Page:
Interested in learning more about literacy trends and initiatives across the profession at Annual Conference?
The ALA Committee on Literacy and the Office for Literacy and Outreach Services (OLOS) Advisory Committee have compiled this list of programs at Annual highlight literacy efforts across the Association.
Friday, June 24
ALA Literacy Assembly
1:00 pm – 2:00 pm, Committee on Literacy
Marriott at Convention Center – Blaine Kern E
The Literacy Assembly is a forum for information sharing, building Association-wide collaboration, and promoting library efforts in libraries of all kinds.
Saturday, June 25
Many Voices, One Nation
12:00-1:30 pm, Committee on Diversity
Monteleone – Queen Anne BR
Many Voices, One Nation brings together writers and artists from different perspectives in a rich program of spoken word and performance.
Literacy Programs in Libraries around the Globe
1:30 pm - 3:30 pm, IRRT
Hilton Riverside – Rosedown
This session explores successful literacy initiatives, from early childhood to adult, in libraries of all types around the globe.
1:30 pm – 3:30 pm, LITA
MCC – 278-282
This session explores the theoretical aspects of transliteracy, explaining why it is important and how it is tied to libraries.
Working Towards Transliteracy
4:00 pm – 5:30 pm, LITA
MCC – 278-282
Transliteracy is the ability to read, write and interact across a range of platforms. This session examines the practical aspects of Transliteracy.
Diversity and Outreach Fair
3:00 pm – 5:00 pm, OLOS Advisory Committee
MCC – 260-262
The Diversity and Outreach Fair features innovative and successful library-based family literacy programs serving diverse families.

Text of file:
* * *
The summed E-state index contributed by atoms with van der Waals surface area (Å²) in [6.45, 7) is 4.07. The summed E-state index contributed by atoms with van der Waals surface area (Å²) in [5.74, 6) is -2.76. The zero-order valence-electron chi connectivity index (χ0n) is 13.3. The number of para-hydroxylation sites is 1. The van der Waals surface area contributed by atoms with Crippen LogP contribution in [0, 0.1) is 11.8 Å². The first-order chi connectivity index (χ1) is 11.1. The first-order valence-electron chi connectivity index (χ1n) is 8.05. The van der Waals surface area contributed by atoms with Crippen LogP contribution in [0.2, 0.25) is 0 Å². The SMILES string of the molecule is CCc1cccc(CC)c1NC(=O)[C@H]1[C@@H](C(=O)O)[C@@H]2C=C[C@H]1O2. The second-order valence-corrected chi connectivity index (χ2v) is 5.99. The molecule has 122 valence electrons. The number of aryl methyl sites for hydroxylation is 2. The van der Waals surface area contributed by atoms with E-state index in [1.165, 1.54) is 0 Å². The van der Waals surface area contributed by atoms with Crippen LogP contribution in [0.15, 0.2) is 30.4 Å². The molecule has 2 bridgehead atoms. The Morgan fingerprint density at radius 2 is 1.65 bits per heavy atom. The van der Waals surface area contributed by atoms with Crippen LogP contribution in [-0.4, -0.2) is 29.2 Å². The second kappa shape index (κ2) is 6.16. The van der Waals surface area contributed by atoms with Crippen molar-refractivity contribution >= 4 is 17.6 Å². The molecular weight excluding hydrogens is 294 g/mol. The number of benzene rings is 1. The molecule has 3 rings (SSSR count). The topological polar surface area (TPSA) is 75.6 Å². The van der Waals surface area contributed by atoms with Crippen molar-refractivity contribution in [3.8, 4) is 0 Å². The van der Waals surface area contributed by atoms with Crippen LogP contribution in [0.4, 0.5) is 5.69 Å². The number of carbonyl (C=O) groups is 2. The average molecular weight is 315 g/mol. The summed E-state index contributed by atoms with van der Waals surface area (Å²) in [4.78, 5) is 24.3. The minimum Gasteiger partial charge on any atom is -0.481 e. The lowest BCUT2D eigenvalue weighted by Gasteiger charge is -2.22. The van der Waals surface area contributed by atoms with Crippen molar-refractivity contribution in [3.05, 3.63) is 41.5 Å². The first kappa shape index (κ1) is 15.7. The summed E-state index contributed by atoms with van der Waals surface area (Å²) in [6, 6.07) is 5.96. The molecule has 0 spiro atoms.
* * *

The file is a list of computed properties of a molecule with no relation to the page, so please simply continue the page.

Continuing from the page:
Sunday, June 26
Transforming Information Literacy for Today’s Students: Libraries as Sponsors of Transliteracy
8:00 am – 10:00 am, AASL
MCC – 338
In a participatory library culture high school students are taking an inquiry stance on information literacy. Explore how students are using cloud computing and web 2.0 tools for information management.
Early Literacy Model Magic
10:30 am – 12:00 pm, ALSC
MCC – 277
Tips and techniques for using early literacy models, including Every Child Ready to Read, to meet the needs of families.
Raisin’ Readers: Improving Literacy for Rural Children and Youth
1:30 pm - 3:30 pm, Committee on Rural, Native, and Tribal Libraries of All Kinds, co-sponsored by the Committee on Literacy
MCC – 348
Rural, Native, and tribal libraries sponsor, host, and launch initiatives that support young and teen readers and their families. This program features the Honorable James K. Bartleman, Canadian diplomat, author, literacy advocate, and member of the Mnjikaning First Nation.
Making Information Literacy Instruction Meaningful through Creativity
1:30-3:30 pm, ACRL/IS
MCC – 278-282
Panelists will discuss teaching as a process of shared learning and the concept of expanding the conventional definition of information literacy to include elements creativity.